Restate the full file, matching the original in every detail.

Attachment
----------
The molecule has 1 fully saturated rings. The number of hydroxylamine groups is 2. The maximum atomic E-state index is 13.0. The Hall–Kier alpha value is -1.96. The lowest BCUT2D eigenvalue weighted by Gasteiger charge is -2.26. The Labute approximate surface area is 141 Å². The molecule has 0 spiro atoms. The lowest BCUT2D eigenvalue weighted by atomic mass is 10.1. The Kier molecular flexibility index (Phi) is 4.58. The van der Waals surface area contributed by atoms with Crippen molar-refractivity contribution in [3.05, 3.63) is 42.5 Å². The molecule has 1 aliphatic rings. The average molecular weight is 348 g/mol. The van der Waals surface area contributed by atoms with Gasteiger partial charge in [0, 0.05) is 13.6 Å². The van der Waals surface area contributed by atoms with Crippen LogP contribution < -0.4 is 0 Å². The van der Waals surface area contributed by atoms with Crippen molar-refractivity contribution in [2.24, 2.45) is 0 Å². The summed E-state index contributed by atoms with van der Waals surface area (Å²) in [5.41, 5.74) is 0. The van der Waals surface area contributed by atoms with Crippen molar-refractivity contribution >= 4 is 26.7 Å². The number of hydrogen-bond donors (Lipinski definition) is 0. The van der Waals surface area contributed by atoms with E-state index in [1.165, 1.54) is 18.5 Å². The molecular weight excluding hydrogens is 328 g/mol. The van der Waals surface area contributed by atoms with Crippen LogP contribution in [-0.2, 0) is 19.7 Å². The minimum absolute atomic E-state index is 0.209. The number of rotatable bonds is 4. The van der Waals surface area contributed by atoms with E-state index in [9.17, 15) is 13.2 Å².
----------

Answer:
The molecule has 1 fully saturated rings. The number of hydroxylamine groups is 2. The maximum atomic E-state index is 13.0. The Hall–Kier alpha value is -1.96. The lowest BCUT2D eigenvalue weighted by Gasteiger charge is -2.26. The Labute approximate surface area is 141 Å². The molecule has 0 spiro atoms. The lowest BCUT2D eigenvalue weighted by atomic mass is 10.1. The Kier molecular flexibility index (Phi) is 4.58. The van der Waals surface area contributed by atoms with Crippen molar-refractivity contribution in [3.05, 3.63) is 42.5 Å². The molecule has 1 aliphatic rings. The average molecular weight is 348 g/mol. The van der Waals surface area contributed by atoms with Gasteiger partial charge in [0, 0.05) is 13.6 Å². The van der Waals surface area contributed by atoms with Crippen LogP contribution < -0.4 is 0 Å². The van der Waals surface area contributed by atoms with Crippen molar-refractivity contribution in [2.24, 2.45) is 0 Å². The summed E-state index contributed by atoms with van der Waals surface area (Å²) in [5.41, 5.74) is 0. The van der Waals surface area contributed by atoms with Crippen molar-refractivity contribution >= 4 is 26.7 Å². The number of hydrogen-bond donors (Lipinski definition) is 0. The van der Waals surface area contributed by atoms with E-state index in [1.165, 1.54) is 18.5 Å². The molecular weight excluding hydrogens is 328 g/mol. The van der Waals surface area contributed by atoms with Crippen LogP contribution in [-0.2, 0) is 19.7 Å². The minimum absolute atomic E-state index is 0.209. The number of rotatable bonds is 4. The van der Waals surface area contributed by atoms with E-state index in [9.17, 15) is 13.2 Å².